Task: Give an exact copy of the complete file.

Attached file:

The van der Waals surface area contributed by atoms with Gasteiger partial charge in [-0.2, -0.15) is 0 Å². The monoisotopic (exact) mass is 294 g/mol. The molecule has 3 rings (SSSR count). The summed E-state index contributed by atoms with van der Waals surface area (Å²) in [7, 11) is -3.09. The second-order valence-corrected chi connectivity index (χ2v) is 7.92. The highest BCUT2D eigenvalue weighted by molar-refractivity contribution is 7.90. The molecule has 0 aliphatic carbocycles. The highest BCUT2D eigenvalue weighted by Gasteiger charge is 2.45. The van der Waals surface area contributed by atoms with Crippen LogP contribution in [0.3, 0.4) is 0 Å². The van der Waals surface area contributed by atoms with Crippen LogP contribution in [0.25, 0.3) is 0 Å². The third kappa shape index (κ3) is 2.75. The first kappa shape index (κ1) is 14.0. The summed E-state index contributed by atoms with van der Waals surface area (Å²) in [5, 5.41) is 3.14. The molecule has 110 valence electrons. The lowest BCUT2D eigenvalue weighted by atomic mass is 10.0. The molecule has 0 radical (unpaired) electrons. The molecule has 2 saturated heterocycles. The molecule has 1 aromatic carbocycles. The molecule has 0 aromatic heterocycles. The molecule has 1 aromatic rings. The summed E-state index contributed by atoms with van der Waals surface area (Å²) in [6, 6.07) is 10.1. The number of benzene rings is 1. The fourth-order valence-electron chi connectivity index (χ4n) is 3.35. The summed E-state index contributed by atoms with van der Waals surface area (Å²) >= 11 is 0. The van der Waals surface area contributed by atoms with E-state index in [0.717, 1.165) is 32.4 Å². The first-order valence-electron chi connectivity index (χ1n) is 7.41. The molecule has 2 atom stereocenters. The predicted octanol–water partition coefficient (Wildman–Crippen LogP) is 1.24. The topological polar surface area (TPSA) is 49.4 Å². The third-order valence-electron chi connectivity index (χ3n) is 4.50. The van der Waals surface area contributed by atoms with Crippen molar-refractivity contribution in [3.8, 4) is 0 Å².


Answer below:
The van der Waals surface area contributed by atoms with Gasteiger partial charge in [-0.2, -0.15) is 0 Å². The monoisotopic (exact) mass is 294 g/mol. The molecule has 3 rings (SSSR count). The summed E-state index contributed by atoms with van der Waals surface area (Å²) in [7, 11) is -3.09. The second-order valence-corrected chi connectivity index (χ2v) is 7.92. The highest BCUT2D eigenvalue weighted by molar-refractivity contribution is 7.90. The molecule has 0 aliphatic carbocycles. The highest BCUT2D eigenvalue weighted by Gasteiger charge is 2.45. The van der Waals surface area contributed by atoms with Crippen LogP contribution in [0.3, 0.4) is 0 Å². The van der Waals surface area contributed by atoms with Crippen LogP contribution in [0.25, 0.3) is 0 Å². The third kappa shape index (κ3) is 2.75. The first kappa shape index (κ1) is 14.0. The summed E-state index contributed by atoms with van der Waals surface area (Å²) in [5, 5.41) is 3.14. The molecule has 110 valence electrons. The lowest BCUT2D eigenvalue weighted by atomic mass is 10.0. The molecule has 0 radical (unpaired) electrons. The molecule has 2 saturated heterocycles. The molecule has 1 aromatic carbocycles. The molecule has 0 aromatic heterocycles. The molecule has 1 aromatic rings. The summed E-state index contributed by atoms with van der Waals surface area (Å²) in [6, 6.07) is 10.1. The number of benzene rings is 1. The fourth-order valence-electron chi connectivity index (χ4n) is 3.35. The summed E-state index contributed by atoms with van der Waals surface area (Å²) >= 11 is 0. The van der Waals surface area contributed by atoms with E-state index in [0.717, 1.165) is 32.4 Å². The first-order valence-electron chi connectivity index (χ1n) is 7.41. The molecule has 2 atom stereocenters. The predicted octanol–water partition coefficient (Wildman–Crippen LogP) is 1.24. The topological polar surface area (TPSA) is 49.4 Å². The third-order valence-electron chi connectivity index (χ3n) is 4.50. The van der Waals surface area contributed by atoms with Crippen molar-refractivity contribution in [3.8, 4) is 0 Å².